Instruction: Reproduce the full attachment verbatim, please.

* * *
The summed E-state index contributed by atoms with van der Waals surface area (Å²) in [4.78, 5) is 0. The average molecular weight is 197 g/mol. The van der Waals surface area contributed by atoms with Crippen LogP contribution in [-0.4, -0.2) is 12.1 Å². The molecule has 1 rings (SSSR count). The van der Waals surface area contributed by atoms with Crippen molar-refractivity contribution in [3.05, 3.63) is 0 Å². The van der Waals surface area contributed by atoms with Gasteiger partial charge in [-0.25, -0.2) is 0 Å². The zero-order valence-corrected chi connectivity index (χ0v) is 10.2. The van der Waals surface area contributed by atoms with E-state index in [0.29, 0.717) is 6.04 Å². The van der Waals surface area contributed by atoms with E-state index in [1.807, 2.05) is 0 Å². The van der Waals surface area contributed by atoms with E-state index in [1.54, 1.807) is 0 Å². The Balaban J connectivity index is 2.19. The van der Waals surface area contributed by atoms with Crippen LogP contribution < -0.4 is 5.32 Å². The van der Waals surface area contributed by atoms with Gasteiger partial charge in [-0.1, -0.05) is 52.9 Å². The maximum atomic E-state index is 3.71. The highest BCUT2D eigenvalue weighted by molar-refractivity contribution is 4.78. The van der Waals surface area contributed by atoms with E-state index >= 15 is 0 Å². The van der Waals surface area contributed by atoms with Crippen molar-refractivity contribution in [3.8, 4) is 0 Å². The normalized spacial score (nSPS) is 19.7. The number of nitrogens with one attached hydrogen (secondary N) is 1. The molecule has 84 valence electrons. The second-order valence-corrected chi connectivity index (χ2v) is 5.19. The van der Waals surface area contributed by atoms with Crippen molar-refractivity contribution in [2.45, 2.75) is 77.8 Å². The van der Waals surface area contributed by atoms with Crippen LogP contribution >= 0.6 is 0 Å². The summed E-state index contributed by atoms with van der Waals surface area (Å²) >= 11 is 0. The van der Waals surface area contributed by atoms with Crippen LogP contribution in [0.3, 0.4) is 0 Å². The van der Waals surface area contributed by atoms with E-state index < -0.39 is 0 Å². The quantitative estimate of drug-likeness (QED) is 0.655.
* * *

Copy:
The summed E-state index contributed by atoms with van der Waals surface area (Å²) in [4.78, 5) is 0. The average molecular weight is 197 g/mol. The van der Waals surface area contributed by atoms with Crippen LogP contribution in [-0.4, -0.2) is 12.1 Å². The molecule has 1 rings (SSSR count). The van der Waals surface area contributed by atoms with Crippen molar-refractivity contribution in [3.05, 3.63) is 0 Å². The van der Waals surface area contributed by atoms with Gasteiger partial charge in [-0.25, -0.2) is 0 Å². The zero-order valence-corrected chi connectivity index (χ0v) is 10.2. The van der Waals surface area contributed by atoms with E-state index in [0.29, 0.717) is 6.04 Å². The van der Waals surface area contributed by atoms with E-state index in [1.807, 2.05) is 0 Å². The van der Waals surface area contributed by atoms with E-state index in [1.54, 1.807) is 0 Å². The Balaban J connectivity index is 2.19. The van der Waals surface area contributed by atoms with Crippen LogP contribution < -0.4 is 5.32 Å². The van der Waals surface area contributed by atoms with Gasteiger partial charge in [-0.1, -0.05) is 52.9 Å². The maximum atomic E-state index is 3.71. The highest BCUT2D eigenvalue weighted by molar-refractivity contribution is 4.78. The van der Waals surface area contributed by atoms with E-state index >= 15 is 0 Å². The van der Waals surface area contributed by atoms with Crippen molar-refractivity contribution in [3.8, 4) is 0 Å². The normalized spacial score (nSPS) is 19.7. The number of nitrogens with one attached hydrogen (secondary N) is 1. The molecule has 84 valence electrons. The second-order valence-corrected chi connectivity index (χ2v) is 5.19. The van der Waals surface area contributed by atoms with Crippen molar-refractivity contribution in [2.45, 2.75) is 77.8 Å². The van der Waals surface area contributed by atoms with Crippen LogP contribution >= 0.6 is 0 Å². The summed E-state index contributed by atoms with van der Waals surface area (Å²) >= 11 is 0. The van der Waals surface area contributed by atoms with Crippen LogP contribution in [0.3, 0.4) is 0 Å². The van der Waals surface area contributed by atoms with E-state index < -0.39 is 0 Å². The quantitative estimate of drug-likeness (QED) is 0.655.